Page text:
• Steve Gordon says:

        Hi Roger, Loved the story. Thanks for sharing it. You might want to try and see about ordering some from Matt and Ted Lee down in Charleston, South Carolina. These guys have been selling them online for years. I prefer those smaller Valencia peanuts over the bigger one’s myself. I think they’re much better. Thanks again. Be Blessed!!! -Steve

      • Tina says:

        Hello Roger! I was browsing through the comments here after looking at the boiled peanut recipe and was delighted to read yours! I’m in Florida boiling some peanuts now (happy face) and missing Montana (sad face). My husband is from Montana and I lived there for 25 years until a couple years ago. It will always be home for me while on this earth until Jesus Christ takes me to my forever home! May God bless you and bring you all the boiled peanuts your heart desires 🙂

  22. Chris Aylmer says:

    Thanks for the recipe and good article. I’m from Cambridgeshire in England and I’ve never seen boiled peanuts on sale anywhere in this country, or ever tried them before. It never occurred to me that they would cook by boiling…I thought they would just go rubbery. I will have a go at making them following your recipe. I do like peanuts and have been roasting my own for many years. I just cook them on a tray in their skins in the fan oven for 25 minutes at 150C (= 302F). I never add any salt or seasoning and like to eat them just as they are, once cooled. They go well with my home made ale and keep I keep them in a jar.
    I also sometimes make my own peanut butter by blending the roasted peanuts in a food processor. It takes a good while to get them down to butter, maybe 45 minutes in all, using repeated 30 second spurts and breaking up the clump of ground peanuts with a spatula after every spurt to avoid overheating the processor. To make it less tedious, I tend to give it a 30 second whirr every time I come into the kitchen rather than try and do it all in one go. There’s no hurry. I don’t add any salt or oil to the butter, just 100% roasted peanuts. I don’t like salty things at all.
    Anyhow, I’m looking forward to trying out your recipe and to see what boiled peanuts taste like without salt! I’ll report back in a few days.

    Best regards,


    • Steve Gordon says:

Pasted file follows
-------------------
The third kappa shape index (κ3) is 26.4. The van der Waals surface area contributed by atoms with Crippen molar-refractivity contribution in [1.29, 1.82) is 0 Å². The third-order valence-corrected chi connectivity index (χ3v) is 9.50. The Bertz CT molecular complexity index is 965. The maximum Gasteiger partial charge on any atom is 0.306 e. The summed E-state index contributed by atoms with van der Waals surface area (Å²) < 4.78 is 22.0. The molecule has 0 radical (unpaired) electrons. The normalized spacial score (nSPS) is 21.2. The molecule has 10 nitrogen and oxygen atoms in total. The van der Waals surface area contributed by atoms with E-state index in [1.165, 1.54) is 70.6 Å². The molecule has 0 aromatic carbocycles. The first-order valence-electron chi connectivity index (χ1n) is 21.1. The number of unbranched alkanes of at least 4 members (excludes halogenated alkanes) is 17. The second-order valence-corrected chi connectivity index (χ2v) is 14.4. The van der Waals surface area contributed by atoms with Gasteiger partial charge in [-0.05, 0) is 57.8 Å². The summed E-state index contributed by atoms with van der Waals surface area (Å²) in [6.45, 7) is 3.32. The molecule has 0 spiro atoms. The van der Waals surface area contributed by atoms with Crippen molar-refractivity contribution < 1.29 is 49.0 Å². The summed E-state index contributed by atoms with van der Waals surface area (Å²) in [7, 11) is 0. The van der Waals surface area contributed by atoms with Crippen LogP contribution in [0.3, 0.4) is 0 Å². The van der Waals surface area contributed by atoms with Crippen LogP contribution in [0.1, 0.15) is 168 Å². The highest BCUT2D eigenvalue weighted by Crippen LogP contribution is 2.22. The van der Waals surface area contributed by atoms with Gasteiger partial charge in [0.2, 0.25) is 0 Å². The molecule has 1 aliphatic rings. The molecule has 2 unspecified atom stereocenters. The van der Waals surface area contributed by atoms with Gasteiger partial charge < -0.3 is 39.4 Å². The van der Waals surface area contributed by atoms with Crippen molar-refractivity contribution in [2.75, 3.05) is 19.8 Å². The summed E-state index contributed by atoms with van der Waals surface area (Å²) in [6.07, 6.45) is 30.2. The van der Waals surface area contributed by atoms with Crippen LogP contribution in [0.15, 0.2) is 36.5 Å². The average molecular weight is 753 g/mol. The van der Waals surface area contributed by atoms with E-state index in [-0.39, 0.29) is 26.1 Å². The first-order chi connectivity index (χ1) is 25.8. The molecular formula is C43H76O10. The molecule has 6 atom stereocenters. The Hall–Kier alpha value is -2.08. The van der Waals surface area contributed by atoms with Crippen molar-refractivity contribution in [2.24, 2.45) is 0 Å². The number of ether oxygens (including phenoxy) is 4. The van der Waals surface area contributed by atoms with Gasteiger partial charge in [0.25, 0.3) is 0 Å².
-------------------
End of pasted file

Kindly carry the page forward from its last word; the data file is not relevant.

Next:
Hi Chris, Greetings to Cambridgeshire all the way from North Carolina. I’m thankful you’ve found Taste of Southern, and that you’re going to try our Boiled Peanuts Recipe.

      Some of them do get pretty soft, and even rubbery sometimes, but that’s the fun of slurping boiled peanuts. I’m just not sure how they will taste without the salt, that’s a pretty much needed thing here in the South. Let me know how they turn out for you.

      Perhaps you could consider making and selling them in England. You might get something big started with them. Who knows? (Smile)

      As for the roasted peanuts… we call those PARCHED in my part of the world. I need to do a recipe on that real soon. Thanks for the reminder.

      I’ve never made my own peanut butter. I can see where it would take awhile, but I bet it’s really good with the roasted peanuts. Keep up the good work.

      I appreciate you taking the time to share your comments with me, and for your visit today. I hope you’ll stop by again… real soon. Be Blessed!!! -Steve

  23. Richard mcleod says:

    Hi Steve
    Have you ever tried canned boiled peanuts? Margaret holmes peanut patch brand (Macall, SC) is as close to home cooked as I.have ever had. I just open a can or 3 and put them in a crock pot and a little while later I am eating hot boiled peanuts . I live in Lexington sc.

    • Steve Gordon says:

      Hi Richard, Thank you for your question. Yes, I’ve had my fair share of canned boiled peanuts. I might even have one of those large #10 cans in the house at this very moment. They are pretty good most of the time, and a quick and easy fix when you get the urge for some boiled peanuts. I’ve also picked up another brand down in South Carolina along I-95 that’s called a Vidalia brand. They’re out of Georgia though, but I have purchased them frozen in 5lb bags a couple of times from some of the convenience stores down your way.

      Older brother and I have been all over SC delivering his cookers. I love the fact that all of the convenience stores carry hot boiled peanuts, and we will usually pickup a big cup… with an extra bag for the shells, while riding the roads. I’ve just recently started to see them in a couple of stores in my area, so they are catching on up this way.

      As for the crockpot, I just pop them in the microwave. Much quicker, but don’t tell anyone I said that. (Smile) Thank you for your visit, and I do hope you’ll stop by for another visit with us… real soon. Be Blessed!!! -Steve

  24. Leah Warshaw says:

    Great easy to follow recipe. My boys loved them!

    Thanks, Leah in Louisiana

  25. Brian Terry says: